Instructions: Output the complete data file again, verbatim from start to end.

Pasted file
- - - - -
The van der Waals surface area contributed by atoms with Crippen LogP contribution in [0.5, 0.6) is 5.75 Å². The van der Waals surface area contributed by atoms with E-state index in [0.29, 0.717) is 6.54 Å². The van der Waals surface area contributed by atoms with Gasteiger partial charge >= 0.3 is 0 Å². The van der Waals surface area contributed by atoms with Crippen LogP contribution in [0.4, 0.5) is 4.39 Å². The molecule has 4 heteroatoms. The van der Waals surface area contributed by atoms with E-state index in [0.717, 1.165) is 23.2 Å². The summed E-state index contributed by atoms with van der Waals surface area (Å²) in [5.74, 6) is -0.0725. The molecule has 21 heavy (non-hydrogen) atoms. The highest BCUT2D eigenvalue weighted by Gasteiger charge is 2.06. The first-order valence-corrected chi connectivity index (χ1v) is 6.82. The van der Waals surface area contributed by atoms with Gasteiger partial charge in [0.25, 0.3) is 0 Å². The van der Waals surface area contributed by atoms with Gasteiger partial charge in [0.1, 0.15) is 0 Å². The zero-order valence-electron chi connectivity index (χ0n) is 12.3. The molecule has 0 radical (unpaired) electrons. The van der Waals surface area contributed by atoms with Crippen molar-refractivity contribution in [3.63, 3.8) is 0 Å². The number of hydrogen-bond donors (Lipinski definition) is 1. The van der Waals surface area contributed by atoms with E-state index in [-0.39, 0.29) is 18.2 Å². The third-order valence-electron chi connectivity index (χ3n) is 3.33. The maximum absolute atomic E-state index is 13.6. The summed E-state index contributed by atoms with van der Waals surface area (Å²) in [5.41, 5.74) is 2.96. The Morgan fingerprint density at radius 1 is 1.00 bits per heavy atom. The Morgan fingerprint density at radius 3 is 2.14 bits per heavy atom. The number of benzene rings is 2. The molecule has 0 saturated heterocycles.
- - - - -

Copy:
The van der Waals surface area contributed by atoms with Crippen LogP contribution in [0.5, 0.6) is 5.75 Å². The van der Waals surface area contributed by atoms with E-state index in [0.29, 0.717) is 6.54 Å². The van der Waals surface area contributed by atoms with Gasteiger partial charge >= 0.3 is 0 Å². The van der Waals surface area contributed by atoms with Crippen LogP contribution in [0.4, 0.5) is 4.39 Å². The molecule has 4 heteroatoms. The van der Waals surface area contributed by atoms with E-state index in [0.717, 1.165) is 23.2 Å². The summed E-state index contributed by atoms with van der Waals surface area (Å²) in [5.74, 6) is -0.0725. The molecule has 21 heavy (non-hydrogen) atoms. The highest BCUT2D eigenvalue weighted by Gasteiger charge is 2.06. The first-order valence-corrected chi connectivity index (χ1v) is 6.82. The van der Waals surface area contributed by atoms with Gasteiger partial charge in [0.25, 0.3) is 0 Å². The van der Waals surface area contributed by atoms with Gasteiger partial charge in [0.1, 0.15) is 0 Å². The zero-order valence-electron chi connectivity index (χ0n) is 12.3. The molecule has 0 radical (unpaired) electrons. The van der Waals surface area contributed by atoms with Crippen molar-refractivity contribution in [3.63, 3.8) is 0 Å². The number of hydrogen-bond donors (Lipinski definition) is 1. The van der Waals surface area contributed by atoms with E-state index in [-0.39, 0.29) is 18.2 Å². The third-order valence-electron chi connectivity index (χ3n) is 3.33. The maximum absolute atomic E-state index is 13.6. The summed E-state index contributed by atoms with van der Waals surface area (Å²) in [5.41, 5.74) is 2.96. The Morgan fingerprint density at radius 1 is 1.00 bits per heavy atom. The Morgan fingerprint density at radius 3 is 2.14 bits per heavy atom. The number of benzene rings is 2. The molecule has 0 saturated heterocycles.